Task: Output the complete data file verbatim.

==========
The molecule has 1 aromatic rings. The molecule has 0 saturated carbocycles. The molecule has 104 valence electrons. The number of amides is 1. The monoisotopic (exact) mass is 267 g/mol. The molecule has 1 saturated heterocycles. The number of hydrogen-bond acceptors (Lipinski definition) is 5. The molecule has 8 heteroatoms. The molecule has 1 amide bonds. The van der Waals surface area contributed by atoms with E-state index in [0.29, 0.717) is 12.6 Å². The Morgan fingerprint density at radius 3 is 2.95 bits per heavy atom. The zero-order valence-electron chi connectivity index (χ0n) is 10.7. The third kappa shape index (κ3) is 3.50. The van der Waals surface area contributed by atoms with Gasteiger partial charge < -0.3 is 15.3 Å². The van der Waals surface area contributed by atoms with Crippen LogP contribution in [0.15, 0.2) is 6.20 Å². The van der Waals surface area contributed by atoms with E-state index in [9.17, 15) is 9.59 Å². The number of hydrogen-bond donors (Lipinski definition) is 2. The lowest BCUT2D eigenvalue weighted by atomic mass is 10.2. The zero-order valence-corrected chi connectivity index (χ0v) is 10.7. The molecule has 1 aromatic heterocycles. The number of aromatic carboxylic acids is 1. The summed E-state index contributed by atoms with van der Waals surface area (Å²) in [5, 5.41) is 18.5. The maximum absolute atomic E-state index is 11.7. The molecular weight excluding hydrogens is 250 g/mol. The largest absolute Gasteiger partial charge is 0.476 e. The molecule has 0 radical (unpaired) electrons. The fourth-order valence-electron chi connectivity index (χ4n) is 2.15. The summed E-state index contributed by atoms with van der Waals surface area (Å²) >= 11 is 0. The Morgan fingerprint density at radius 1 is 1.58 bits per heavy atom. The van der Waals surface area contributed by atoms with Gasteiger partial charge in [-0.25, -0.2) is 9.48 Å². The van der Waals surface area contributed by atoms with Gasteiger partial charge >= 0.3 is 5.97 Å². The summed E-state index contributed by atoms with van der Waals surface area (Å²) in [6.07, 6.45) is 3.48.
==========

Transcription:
The molecule has 1 aromatic rings. The molecule has 0 saturated carbocycles. The molecule has 104 valence electrons. The number of amides is 1. The monoisotopic (exact) mass is 267 g/mol. The molecule has 1 saturated heterocycles. The number of hydrogen-bond acceptors (Lipinski definition) is 5. The molecule has 8 heteroatoms. The molecule has 1 amide bonds. The van der Waals surface area contributed by atoms with E-state index in [0.29, 0.717) is 12.6 Å². The Morgan fingerprint density at radius 3 is 2.95 bits per heavy atom. The zero-order valence-electron chi connectivity index (χ0n) is 10.7. The third kappa shape index (κ3) is 3.50. The van der Waals surface area contributed by atoms with Gasteiger partial charge < -0.3 is 15.3 Å². The van der Waals surface area contributed by atoms with Crippen LogP contribution in [0.15, 0.2) is 6.20 Å². The van der Waals surface area contributed by atoms with E-state index in [9.17, 15) is 9.59 Å². The number of hydrogen-bond donors (Lipinski definition) is 2. The lowest BCUT2D eigenvalue weighted by atomic mass is 10.2. The zero-order valence-corrected chi connectivity index (χ0v) is 10.7. The molecule has 1 aromatic heterocycles. The number of aromatic carboxylic acids is 1. The summed E-state index contributed by atoms with van der Waals surface area (Å²) in [5, 5.41) is 18.5. The maximum absolute atomic E-state index is 11.7. The molecular weight excluding hydrogens is 250 g/mol. The largest absolute Gasteiger partial charge is 0.476 e. The molecule has 0 radical (unpaired) electrons. The fourth-order valence-electron chi connectivity index (χ4n) is 2.15. The summed E-state index contributed by atoms with van der Waals surface area (Å²) >= 11 is 0. The Morgan fingerprint density at radius 1 is 1.58 bits per heavy atom. The van der Waals surface area contributed by atoms with Gasteiger partial charge in [-0.25, -0.2) is 9.48 Å². The van der Waals surface area contributed by atoms with Gasteiger partial charge >= 0.3 is 5.97 Å². The summed E-state index contributed by atoms with van der Waals surface area (Å²) in [6.07, 6.45) is 3.48.